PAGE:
Working well

Modern working practices, including the rise of digital platforms, flexible working contracts and independent workers such as Uber drivers, have re-shaped the relationship between workers and employers.

To address the challenges created by this changing employment landscape, the UK Government announced it will introduce new policies to ensure workers and employers better understand their responsibilities and are adequately protected.

These are outlined in the Government’s Good Work Plan. This follows the independent Taylor Review of Modern Working Practices, which recommended changes to employment frameworks to better reflect the modern labour market. 

Some of the key changes identified in the Good Work Plan include:

  • Greater clarity on employment status for workers and employers: The Government plans to propose new legislation to clarify employment status to better reflect modern working practices. This will need to consider tax implications and an online tool will also be developed to help determine employment status in most cases. No timetable has been set for the introduction of this new legislation.
  • Extension of a right to a payslip: As of April 2019, all workers, including casual, part-time, and zero-hour workers, have the right to a payslip.
  • Extension of the right to a written statement of particulars of employment: From April 2020, all workers and employees of a company will be entitled to receive a written statement on day one of their employment outlining the basic terms of their contract. Additional mandatory information must also be included such as hours to be worked and training entitlements. At present, employers have up to two months from the date of employment to provide this documentation to employees only, not workers.
  • Right to request a stable contract: After completing 26 weeks of service, all employees and workers will be able to request a more stable and predictable contract.
  • Holiday pay calculations are changing: From April 2020, holiday pay for those with irregular working hours, such as seasonal, casual or zero-hours workers, will be calculated by averaging the number of hours worked over 52 weeks instead of 12 weeks as per the current ‘pay reference period’ requirements.
  • Enforcing holiday and sick pay: The Government has committed to introduce a new state enforcement system for holiday pay and is looking to reform the Statutory Sick Pay system.
  • Extending ‘break in service’ period: The ‘break in service’ period will be extended from one week to four weeks from April 2020. This ensures an employee can maintain continuity of service and access key rights, despite a gap in work. The Good Work Plan also outlined five foundational principles to measure and assess job quality in the UK, which are satisfaction, fair pay, participation and progress, well-being, safety and security, and voice and autonomy.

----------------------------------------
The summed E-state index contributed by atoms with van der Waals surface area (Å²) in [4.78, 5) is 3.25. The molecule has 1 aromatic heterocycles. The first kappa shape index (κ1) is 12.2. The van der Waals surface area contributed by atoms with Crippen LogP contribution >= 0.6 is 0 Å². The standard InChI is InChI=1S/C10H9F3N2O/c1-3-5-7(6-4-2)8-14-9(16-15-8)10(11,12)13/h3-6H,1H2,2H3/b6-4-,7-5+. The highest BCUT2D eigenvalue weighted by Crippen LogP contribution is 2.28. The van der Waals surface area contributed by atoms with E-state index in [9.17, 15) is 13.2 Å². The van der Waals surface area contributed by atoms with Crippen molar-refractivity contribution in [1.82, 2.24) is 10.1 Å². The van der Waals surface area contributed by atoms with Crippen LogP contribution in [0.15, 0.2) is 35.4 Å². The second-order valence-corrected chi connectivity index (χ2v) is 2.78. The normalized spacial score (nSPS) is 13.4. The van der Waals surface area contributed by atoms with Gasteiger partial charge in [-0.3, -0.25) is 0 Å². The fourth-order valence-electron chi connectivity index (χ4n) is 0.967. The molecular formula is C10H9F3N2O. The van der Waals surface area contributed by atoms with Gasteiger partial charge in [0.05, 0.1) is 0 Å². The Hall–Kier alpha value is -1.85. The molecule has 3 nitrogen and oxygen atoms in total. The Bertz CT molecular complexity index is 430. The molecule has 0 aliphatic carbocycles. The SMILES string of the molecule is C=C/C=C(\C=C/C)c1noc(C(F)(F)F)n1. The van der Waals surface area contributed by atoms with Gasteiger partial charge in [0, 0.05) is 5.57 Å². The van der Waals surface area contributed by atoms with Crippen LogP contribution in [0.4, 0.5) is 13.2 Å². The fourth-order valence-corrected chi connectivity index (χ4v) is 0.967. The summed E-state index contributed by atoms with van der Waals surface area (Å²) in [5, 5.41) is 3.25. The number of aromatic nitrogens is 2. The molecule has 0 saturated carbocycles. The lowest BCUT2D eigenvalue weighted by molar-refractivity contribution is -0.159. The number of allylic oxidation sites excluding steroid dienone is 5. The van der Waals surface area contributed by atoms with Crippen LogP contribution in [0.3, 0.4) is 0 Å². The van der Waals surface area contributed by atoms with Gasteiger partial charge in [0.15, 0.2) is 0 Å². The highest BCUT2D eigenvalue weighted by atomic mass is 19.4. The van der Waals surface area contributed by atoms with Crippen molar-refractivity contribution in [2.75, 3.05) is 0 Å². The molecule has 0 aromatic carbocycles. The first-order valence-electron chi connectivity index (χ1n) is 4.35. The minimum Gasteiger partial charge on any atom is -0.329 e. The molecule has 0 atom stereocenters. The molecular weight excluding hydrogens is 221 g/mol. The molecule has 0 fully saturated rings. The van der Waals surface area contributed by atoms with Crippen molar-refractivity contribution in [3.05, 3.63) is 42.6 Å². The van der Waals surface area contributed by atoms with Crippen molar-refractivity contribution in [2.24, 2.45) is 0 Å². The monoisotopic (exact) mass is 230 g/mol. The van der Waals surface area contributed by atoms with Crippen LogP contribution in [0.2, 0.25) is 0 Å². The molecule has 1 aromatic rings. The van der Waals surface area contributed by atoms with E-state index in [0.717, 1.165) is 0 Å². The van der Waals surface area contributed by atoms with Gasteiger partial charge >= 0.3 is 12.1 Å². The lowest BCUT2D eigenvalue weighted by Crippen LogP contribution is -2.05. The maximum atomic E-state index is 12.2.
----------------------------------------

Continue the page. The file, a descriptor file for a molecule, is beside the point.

5 foundational principles of quality work

The Government’s Good Work Plan set out to measure and assess job quality in the UK and identified five foundational principles of quality work, which include:

  1. Job satisfaction: One of the most effective ways of attracting and retaining a skilled workforce is offering job satisfaction. Being transparent about the quality of work-life balance your employees can expect can affect their decision to join and stay with you and will ultimately impact on their contribution to your business.
  2. Participation and progression: Employers can influence job satisfaction by setting out a clear pathway for staff participation and progression. This can start in the form of work experience while prospective apprentices / employees are still in school. Once a staff member has joined, knowing that there is potential to grow and develop, learn new skills and take on new responsibilities (and earn more as a result) can contribute to greater job satisfaction and an increased likelihood that they will stay with you.
  3. Safety, well-being and security: Staff safety and well-being should be a key consideration for all employers, not least those who operate within the construction industry. However, sometimes we overlook the fact that safety and well-being extend to mental health too. While workplace attitudes towards mental health are beginning to shift, it remains a difficult topic for many UK construction workers. Creating an open workplace culture where mental health is viewed as equally important as physical safety marks the beginning of a brighter future for UK construction.
  4. Fair pay: Master Builders practice fair pay amongst their employees. Recognising the efforts of highly productive staff is a great way to set an example for those who may not yet be measuring up, and to retain those who are.
  5. Voice and autonomy: Giving employees the chance to influence their own futures, and the direction of the business they work for, was shown in the Taylor Review to significantly improve engagement rates and drive a better sense of fulfilment. Businesses whose employees are truly invested perform better when faced with the challenges of a changing economy.

For more information on the Government’s Good Work Plan including details on additional changes to expect, visit: bit.ly/373YK64.

This article was published in the February / March 2020 edition of Master Builder; the magazine of the Federation of Master Builders. Click here to download the latest copy or click here to apply to join and gain unrestricted access to the back-catalogue.